It is important always to close the database connection. Have you ever seen the MySQL Server error log full of notes about aborted connections? If you do not explicitly close the database connection when you are done with it, one of those notes will be generated (provided the server is configured with error_log_verbosity = 3).

Additionally, not closing the connection will keep the connection alive until the program terminates. That is not a problem here, but in other cases, it may take a long time before the application shuts down. In the meantime, the connection count is higher than it needs to be, and if you happen to have an ongoing transaction (can very easily happen with autocommit = OFF), the connection may cause lock issues or slowness for the other connections.

Tip: Always close the database connection when you are done with it.

Want to Learn More?

I hope this has triggered your curiosity and you are ready to dive deeper into the world of MySQL Connector/Python, the X DevAPI, and the MySQL Document Store. If so, there are two recently released books that you may find useful.

Disclaimer: I am the author of one of these books.

One book is MySQL Connector/Python Revealed (Apress) written by me. It goes through MySQL Connector/Python both for the legacy PEP249 API (mainly the mysql.connector module) and the new X DevAPI (the mysqlx module). There are three chapters dedicated to the X DevAPI.

The other book is Introducing the MySQL 8 Document Store (Apress) written by Dr. Charles Bell (MySQL developer). This book goes through how JSON works in MySQL including information about the X DevAPI and its siblings the X Protocol and the X Plugin.

Both books are more than 500 pages and comes with code examples that will help bring you up to speed with MySQL Connector/Python and the MySQL Document Store.

Awesome MySQL Shell Prompt

A month ago, I wrote a blog on how you can configure the MySQL Shell prompt to suit your needs.  One thing I did not go into details with are the prompt templates prompt_256pl.json and prompt_256pl+aw.json. Common for both of these templates is that they require custom fonts to work.

In the two file names, pl stands for the PowerLine fonts and aw for the Awesome font. These fonts add symbols that are useful to create rich prompts, not only for MySQL Shell, but also for Bash, zsh, vim, etc. The symbols include an angle separator, a lock (that in MySQL Shell is used to symbolize an TLS/SSL connection), and so on.

The MySQL Shell Using Both the Powerline Fonts and the Awesome Terminal Font
If you want a MySQL Shell prompt like this, then read on.

This blog will show you how to install the necessary fonts to get an awesome MySQL Shell prompt on Oracle Linux 7, Red Hat Enterprise Linux (RHEL) 7, and CentOS 7. For other Linux distributions, the steps are the same or similar.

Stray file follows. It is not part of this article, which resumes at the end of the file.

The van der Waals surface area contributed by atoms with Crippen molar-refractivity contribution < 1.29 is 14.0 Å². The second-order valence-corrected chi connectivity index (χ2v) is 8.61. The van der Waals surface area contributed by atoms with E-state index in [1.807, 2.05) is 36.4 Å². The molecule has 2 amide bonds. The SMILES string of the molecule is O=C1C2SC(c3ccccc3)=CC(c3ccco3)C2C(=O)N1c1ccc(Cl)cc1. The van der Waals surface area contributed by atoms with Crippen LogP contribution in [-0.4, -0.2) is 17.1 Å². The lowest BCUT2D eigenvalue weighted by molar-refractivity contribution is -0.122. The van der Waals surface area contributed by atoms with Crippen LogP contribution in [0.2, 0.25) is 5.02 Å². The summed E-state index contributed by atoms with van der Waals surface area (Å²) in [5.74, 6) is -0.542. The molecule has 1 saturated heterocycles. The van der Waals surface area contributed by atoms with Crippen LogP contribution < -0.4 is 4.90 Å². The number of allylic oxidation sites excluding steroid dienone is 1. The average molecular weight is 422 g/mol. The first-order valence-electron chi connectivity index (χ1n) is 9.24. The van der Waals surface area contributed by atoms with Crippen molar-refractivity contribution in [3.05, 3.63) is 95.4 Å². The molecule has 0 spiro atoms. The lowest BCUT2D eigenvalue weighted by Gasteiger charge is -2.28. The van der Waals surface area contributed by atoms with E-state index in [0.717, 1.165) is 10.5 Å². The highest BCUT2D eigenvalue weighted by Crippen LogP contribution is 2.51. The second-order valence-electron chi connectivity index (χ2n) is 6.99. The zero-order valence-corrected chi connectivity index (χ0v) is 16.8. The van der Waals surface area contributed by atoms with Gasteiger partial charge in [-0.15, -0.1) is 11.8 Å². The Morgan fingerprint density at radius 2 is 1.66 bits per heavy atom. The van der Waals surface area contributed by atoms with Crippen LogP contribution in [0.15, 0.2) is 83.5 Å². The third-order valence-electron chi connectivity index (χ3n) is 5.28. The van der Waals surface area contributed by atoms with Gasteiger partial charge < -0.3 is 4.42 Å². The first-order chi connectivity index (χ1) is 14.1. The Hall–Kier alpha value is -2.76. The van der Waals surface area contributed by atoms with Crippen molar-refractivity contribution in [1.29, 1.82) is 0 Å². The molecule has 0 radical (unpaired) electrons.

Specifying the Prompt Template

Before diving into installing the necessary fonts, let’s recall from the previous blog, how you choose how the prompt should look. Two ways to specify the prompt are:

  • Set the MYSQLSH_PROMPT_THEME environment variable to the path to the file with the required template. For the prompt_256pl+aw.json template using the el7 MySQL Shell RPM, the full path is /usr/share/mysqlsh/prompt/prompt_256pl+aw.json. This method is useful while testing.
  • Copy the prompt_256pl+aw.json file to ~/.mysqlsh/prompt.json. This way MySQL Shell will automatically pick up the new prompt definition. This is very useful when you have decided on your preferred prompt.

Awesome Terminal Fonts

If you want to use the prompt_256pl+aw.json template, then you will need to install the awesome font. One option is to use the patching-strategy branch of gabrielelana’s awesome-terminal-fonts project on GitHub. The steps to install the required font for the user are:

This installs just the font required for MySQL Shell. You can however choose to install all of the fonts if you like.

It is necessary to restart the desktop environment for the fonts to be available. The resulting prompt (when logged in a default schema has been set) looks like:

The MySQL Prompt with the Awesome Terminal Font Installed
The MySQL Prompt with the Awesome Terminal Font Installed

Personally I am not entirely keen on how the separator looks, so I install another font to replace the separator.

Powerline Font

The Powerline fonts serve a similar purpose as the awesome font, but they are missing some of the symbols used by the prompt_256pl+aw.json template. It does however include the separator used by the template, and I personally prefer it over the Awesome Terminal Font separator. If you choose the prompt_256pl.json template, you can just install the Powerline Fonts and skip the Awesome Terminal Font.

The installation instructions in the manual are quite good. However, they assume you want to use the fonts for more than just MySQL Shell. For MySQL Shell the following steps are enough:

After restarting the desktop environment, the prompt looks like this:

The MySQL Shell Using Both the Powerline Fonts and the Awesome Terminal Font